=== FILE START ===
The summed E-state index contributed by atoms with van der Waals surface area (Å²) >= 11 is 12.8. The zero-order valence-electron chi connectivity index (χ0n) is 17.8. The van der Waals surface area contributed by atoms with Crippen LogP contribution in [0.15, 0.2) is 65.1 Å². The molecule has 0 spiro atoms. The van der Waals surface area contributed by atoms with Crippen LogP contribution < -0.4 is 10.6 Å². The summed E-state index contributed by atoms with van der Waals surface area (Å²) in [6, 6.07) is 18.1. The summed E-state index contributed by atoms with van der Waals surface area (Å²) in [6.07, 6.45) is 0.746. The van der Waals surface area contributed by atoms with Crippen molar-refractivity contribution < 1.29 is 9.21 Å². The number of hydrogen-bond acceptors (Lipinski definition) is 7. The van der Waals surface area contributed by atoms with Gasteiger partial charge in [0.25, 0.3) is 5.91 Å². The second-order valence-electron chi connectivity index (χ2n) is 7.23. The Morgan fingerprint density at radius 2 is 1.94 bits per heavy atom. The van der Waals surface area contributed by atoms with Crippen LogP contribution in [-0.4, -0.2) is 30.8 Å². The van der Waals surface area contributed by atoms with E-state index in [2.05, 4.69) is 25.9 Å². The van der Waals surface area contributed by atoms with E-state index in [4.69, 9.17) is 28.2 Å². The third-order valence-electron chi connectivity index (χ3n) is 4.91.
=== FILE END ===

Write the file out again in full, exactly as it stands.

The summed E-state index contributed by atoms with van der Waals surface area (Å²) >= 11 is 12.8. The zero-order valence-electron chi connectivity index (χ0n) is 17.8. The van der Waals surface area contributed by atoms with Crippen LogP contribution in [0.15, 0.2) is 65.1 Å². The molecule has 0 spiro atoms. The van der Waals surface area contributed by atoms with Crippen LogP contribution < -0.4 is 10.6 Å². The summed E-state index contributed by atoms with van der Waals surface area (Å²) in [6, 6.07) is 18.1. The summed E-state index contributed by atoms with van der Waals surface area (Å²) in [6.07, 6.45) is 0.746. The van der Waals surface area contributed by atoms with Crippen molar-refractivity contribution < 1.29 is 9.21 Å². The number of hydrogen-bond acceptors (Lipinski definition) is 7. The van der Waals surface area contributed by atoms with Gasteiger partial charge in [0.25, 0.3) is 5.91 Å². The second-order valence-electron chi connectivity index (χ2n) is 7.23. The Morgan fingerprint density at radius 2 is 1.94 bits per heavy atom. The van der Waals surface area contributed by atoms with Crippen LogP contribution in [-0.4, -0.2) is 30.8 Å². The van der Waals surface area contributed by atoms with E-state index in [2.05, 4.69) is 25.9 Å². The van der Waals surface area contributed by atoms with E-state index in [4.69, 9.17) is 28.2 Å². The third-order valence-electron chi connectivity index (χ3n) is 4.91.